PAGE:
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Discussion Starter #1
Since my Cascade 29 has an outboard auxillary with limited charging capabilities (10amp) I have to come up with a way to charge batteries (2-3 gell cells using a 30amp charger) while sailing and run a few appliances. I'd like to be able to run a small low watt microwave for boiling water and maybe a few other small appliances/tools from time to time while at anchor and possibly underway so I have been considering a small portable 1000watt gas powered generator.

I am aware of the dangers involved with having a low flashpoint fuel such as gasoline on board but since the auxillary is gas powered (New Yamaha 9.9 High Thrust) I figured I may as well stick with the same fuel for the generator also since I will already have gasoline on board.

The boat has a watertight lazeraette compartment in the stern I plan to store the gas tanks and generator in. Of course the generator will have to come out to be used and be sufficiently cooled down before returnig it to this area (suppose i could put it in another lazzeratte if this location turns out to be a bad idea).

Anyway, is there anyone else out there doing this or thinking about it? Am I nuts for even considering this? I have considered solar, wind and even hydro but don't want to invest the type of money needed for this type of equipment right now, maybe in a few years but autopilot, radar and a chartplotter are first in line.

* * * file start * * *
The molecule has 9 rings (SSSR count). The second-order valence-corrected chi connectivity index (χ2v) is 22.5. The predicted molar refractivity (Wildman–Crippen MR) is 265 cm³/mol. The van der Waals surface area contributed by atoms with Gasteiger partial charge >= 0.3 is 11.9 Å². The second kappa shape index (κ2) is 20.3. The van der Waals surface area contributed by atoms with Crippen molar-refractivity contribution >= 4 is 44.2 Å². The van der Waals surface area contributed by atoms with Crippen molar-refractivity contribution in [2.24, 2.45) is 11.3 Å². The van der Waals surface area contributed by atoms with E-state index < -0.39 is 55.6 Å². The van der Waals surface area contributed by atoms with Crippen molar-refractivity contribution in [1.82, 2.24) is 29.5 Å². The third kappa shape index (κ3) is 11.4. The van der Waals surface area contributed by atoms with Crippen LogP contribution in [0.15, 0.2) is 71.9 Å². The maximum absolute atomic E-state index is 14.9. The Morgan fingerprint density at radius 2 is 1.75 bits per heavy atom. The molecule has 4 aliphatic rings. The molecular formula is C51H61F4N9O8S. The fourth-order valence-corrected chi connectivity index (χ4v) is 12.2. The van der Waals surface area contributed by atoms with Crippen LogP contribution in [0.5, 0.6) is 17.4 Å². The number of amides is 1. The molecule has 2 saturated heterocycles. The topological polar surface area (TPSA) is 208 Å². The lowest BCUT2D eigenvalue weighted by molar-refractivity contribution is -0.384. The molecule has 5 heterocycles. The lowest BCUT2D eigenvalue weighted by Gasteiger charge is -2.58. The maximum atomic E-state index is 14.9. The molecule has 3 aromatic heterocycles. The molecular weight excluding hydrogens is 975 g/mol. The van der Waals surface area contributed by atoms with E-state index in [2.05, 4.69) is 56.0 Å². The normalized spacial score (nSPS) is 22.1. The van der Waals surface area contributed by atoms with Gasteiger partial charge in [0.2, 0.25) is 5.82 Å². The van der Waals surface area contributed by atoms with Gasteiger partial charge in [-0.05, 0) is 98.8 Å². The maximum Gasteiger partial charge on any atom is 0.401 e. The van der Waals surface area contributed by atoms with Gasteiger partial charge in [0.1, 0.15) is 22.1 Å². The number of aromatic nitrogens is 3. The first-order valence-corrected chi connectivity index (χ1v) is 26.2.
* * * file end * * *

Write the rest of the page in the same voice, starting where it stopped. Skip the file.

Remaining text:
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There have been many threads in the past about this process. Besides the obvious kaboom issues you have other constraints:
1. You can not use the generator when under sail and not likely at a dock only at anchor.
2. It is not made for marine use and may not last as long as you would like although some people have reported several years service.
3. You need a good one (honda) so the noise is not a factor
4. You do not want to run it while you are sleeping. You may not wake up.
5. It is a major target for theft.
 

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Discussion Starter #3 (Edited)
Yes, I had considered the issues you have mentioned. Wonder how long the little honda or yamaha would last in a saltwater environment? Why wouldn't I be able to use it underway though? I figured as long as weather conditions weren't bad i might be able to get away with running it under sail...

Oh yeah, I had planned to make a deck mount for it when it was in use.
 

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I have a Honda 2000. I have been using it fo 3 years. It runs great, starts on the first or second pull. I have used it many times while sailing. I use it to charge batteries, make ice cubes and cook on a small one burner stove.
I also run a shopvac and power tools with it.
 

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I have a Honda 1000 (wanted a 2000 but the vented overboard locker I made for it could only barely fit the 1000 and the gas for it and for the dingy outboard). It is now in its second year and works fine. I have used it underway but primarily use it at the mooring when working with tools that require 110. Just remember to shut it off by turning off the fuel switch to keep the carburator clean. Be careful and you should be fine.
 

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I too am curious about the comment
can not use the generator when under sail
I do not see the logic behind this. Securely fastened on deck in a CALM sea, exhaust pointed away from the cockpit; what is the problem?<O:p</O:p
<O:p</O:p

And BTW, those Honda generators are well worth the extra dollars you pay for them. Not that we have one (yet), but I have seen and heard them in use and they are far and above so much more quieter than any of the other less expensive brands/models<O:p</O:p